The PRBs — consisting of representatives of the Departments of State, Defense, Justice and Homeland Security, as well as the office of the Director of National Intelligence and the Office of the Joint Chiefs of Staff — have so far delivered 57 decisions, approving 34 men for release, while upholding the ongoing imprisonment of 25 others. Five decisions have yet to be taken in the process, which is similar to parole, although with one obvious difference— none of the men at Guantánamo have been tried or convicted. Like parole, however, the PRBs require them to show remorse, and to demonstrate that they would establish peaceful and constructive lives if released.

The success rate in the PRBs to date — 58% — confirms that the decisions in 2009 demonstrated unnecessary caution on the part of the officials who made up the Guantánamo Review Task Force. For further details, see the definitive Periodic Review Board list that I wrote for the Close Guantánamo website that I established in January 2012 with the US attorney Tom Wilner. Read the rest of this entry »

Mohamedou Ould Slahi Released from Guantánamo, Thanks Those Who Stood By Him

Mohamedou Ould Slahi and the cover of "Guantanamo Diary"

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Today, the population of the prison at Guantánamo Bay stands at just 60 men, after Mohamedou Ould Slahi, torture victim and best-selling author, was released, and sent back home to Mauritania.

It is just under 15 years since the Mauritanian authorities seized Slahi, at the request of the US. As he later put it, in the English he learned with a particular relish during his captivity, “my country turned me over, short-cutting all kinds of due process, like a candy bar to the United States.”

A Zelig-like figure, who had been around al-Qaeda, but only involved in it in the early 1990s, when he fought with al-Qaida against the Soviet-installed government of Afghanistan, Slahi (who later renounced al-Qaeda) was related to al-Qaeda’s spiritual advisor, Abu Hafs (a man who, it should be noted, did not approve of the 9/11 attacks), and, while living in Germany, had met some of the 9/11 hijackers. At the time, they had wanted to go to Chechnya to fight, but he advised them that it was better to go to Afghanistan to undertake training instead. Read the rest of this entry »

Guantánamo’s Military Commissions: More Chaos in the Cases of Abd Al-Rahim Al-Nashiri and Majid Khan

"High-value detainee" Majid Khan, photographed at Guantanamo in 2009.Please support my work! I’m currently trying to raise $2700 (£2000) to support my writing and campaigning on Guantánamo for the next three months.

 

At Guantánamo, as I have been reporting recently, the military commissions, a broken trial system ill-advisedly dragged out of historical retirement for prisoners seized in the “war on terror,” have reconvened after a summer break — see my articles Not Fit for Purpose: The Ongoing Failure of Guantánamo’s Military Commissions and Chief Defense Counsel of Guantánamo’s Military Commissions Calls Them a “Poisoned Chalice,” a Betrayal of the Constitution and the Law. Also see my updated Full List of Prisoners Charged in the Military Commissions at Guantánamo.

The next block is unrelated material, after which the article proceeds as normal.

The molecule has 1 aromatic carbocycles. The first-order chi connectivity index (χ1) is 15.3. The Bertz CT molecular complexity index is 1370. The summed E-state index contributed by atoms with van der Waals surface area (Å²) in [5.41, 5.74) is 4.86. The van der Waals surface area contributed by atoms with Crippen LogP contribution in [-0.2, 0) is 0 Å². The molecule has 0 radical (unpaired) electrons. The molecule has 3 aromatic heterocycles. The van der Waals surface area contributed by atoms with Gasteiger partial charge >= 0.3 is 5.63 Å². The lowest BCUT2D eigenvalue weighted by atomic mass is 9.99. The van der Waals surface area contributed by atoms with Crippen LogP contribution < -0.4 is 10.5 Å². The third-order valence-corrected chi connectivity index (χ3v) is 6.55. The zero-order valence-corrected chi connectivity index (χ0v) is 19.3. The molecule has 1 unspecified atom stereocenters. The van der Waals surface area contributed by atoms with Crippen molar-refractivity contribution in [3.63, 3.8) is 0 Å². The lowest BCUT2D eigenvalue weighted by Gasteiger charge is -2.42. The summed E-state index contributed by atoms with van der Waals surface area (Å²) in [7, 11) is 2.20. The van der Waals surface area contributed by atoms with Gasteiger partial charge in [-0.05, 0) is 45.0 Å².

That the commissions are a poor substitute for justice can readily be understood from the fact that only eight convictions have been secured, and four of those have subsequently been overturned by appeals court judges, and from the realization that the only ongoing cases are almost permanently deadlocked because, on the one hand, prosecutors seek to hide the fact that the men facing trials were tortured, while on the other those defending the men insist that fair trial cannot take place until the torture is openly discussed.

The failures of the commissions have also been made clear in a recent appeals court ruling in the case of Abd al-Rahim al-Nashiri, accused of involvement in the attack on the USS Cole in 2000, and in a hearing at Guantánamo for Majid Khan, who first agreed to a plea deal over four and a half years ago, in February 2012, but who has not yet been sentenced. Read the rest of this entry »

Chief Defense Counsel of Guantánamo’s Military Commissions Calls Them a “Poisoned Chalice,” a Betrayal of the Constitution and the Law

A sign for the military commissions at Guantanamo. Behind is the first courtroom used for the commissions, which is no longer in use, but photos of the current courtroom are not allowed. (Photo: Cora Currier/ProPublica).I wrote the following article for the “Close Guantánamo” website, which I established in January 2012, on the 10th anniversary of the opening of Guantánamo, with the US attorney Tom Wilner. Please join us — just an email address is required to be counted amongst those opposed to the ongoing existence of Guantánamo, and to receive updates of our activities by email.

Here at “Close Guantánamo,” as we continue to monitor the situation at Guantánamo in the dying days of the Obama presidency, we remain concerned for all the categories of men held. Of the last 61 men in the prison the statistics are as follows:

  • 20 men have been approved for release.
  • 23 have had their ongoing imprisonment approved by Periodic Review Boards.